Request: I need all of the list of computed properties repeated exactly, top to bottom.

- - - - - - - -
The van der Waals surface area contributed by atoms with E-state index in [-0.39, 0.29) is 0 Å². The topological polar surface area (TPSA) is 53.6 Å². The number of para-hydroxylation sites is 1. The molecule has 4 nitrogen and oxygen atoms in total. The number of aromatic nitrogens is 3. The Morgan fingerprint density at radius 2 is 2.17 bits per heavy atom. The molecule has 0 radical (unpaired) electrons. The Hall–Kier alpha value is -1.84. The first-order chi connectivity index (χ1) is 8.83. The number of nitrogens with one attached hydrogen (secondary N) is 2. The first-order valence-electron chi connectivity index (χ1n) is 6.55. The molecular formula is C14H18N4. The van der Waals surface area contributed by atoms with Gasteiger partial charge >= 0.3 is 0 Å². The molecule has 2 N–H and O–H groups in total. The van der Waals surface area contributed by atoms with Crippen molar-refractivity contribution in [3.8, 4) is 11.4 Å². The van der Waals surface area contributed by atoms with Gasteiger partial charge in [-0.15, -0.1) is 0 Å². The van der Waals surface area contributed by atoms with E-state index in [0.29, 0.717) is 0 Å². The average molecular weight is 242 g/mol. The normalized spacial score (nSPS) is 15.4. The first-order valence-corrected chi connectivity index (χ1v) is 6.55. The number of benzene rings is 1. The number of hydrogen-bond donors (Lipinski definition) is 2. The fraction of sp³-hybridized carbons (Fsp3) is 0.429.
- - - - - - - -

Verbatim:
The van der Waals surface area contributed by atoms with E-state index in [-0.39, 0.29) is 0 Å². The topological polar surface area (TPSA) is 53.6 Å². The number of para-hydroxylation sites is 1. The molecule has 4 nitrogen and oxygen atoms in total. The number of aromatic nitrogens is 3. The Morgan fingerprint density at radius 2 is 2.17 bits per heavy atom. The molecule has 0 radical (unpaired) electrons. The Hall–Kier alpha value is -1.84. The first-order chi connectivity index (χ1) is 8.83. The number of nitrogens with one attached hydrogen (secondary N) is 2. The first-order valence-electron chi connectivity index (χ1n) is 6.55. The molecular formula is C14H18N4. The van der Waals surface area contributed by atoms with Gasteiger partial charge >= 0.3 is 0 Å². The molecule has 2 N–H and O–H groups in total. The van der Waals surface area contributed by atoms with Crippen molar-refractivity contribution in [3.8, 4) is 11.4 Å². The van der Waals surface area contributed by atoms with Gasteiger partial charge in [-0.15, -0.1) is 0 Å². The van der Waals surface area contributed by atoms with E-state index in [0.29, 0.717) is 0 Å². The average molecular weight is 242 g/mol. The normalized spacial score (nSPS) is 15.4. The first-order valence-corrected chi connectivity index (χ1v) is 6.55. The number of benzene rings is 1. The number of hydrogen-bond donors (Lipinski definition) is 2. The fraction of sp³-hybridized carbons (Fsp3) is 0.429.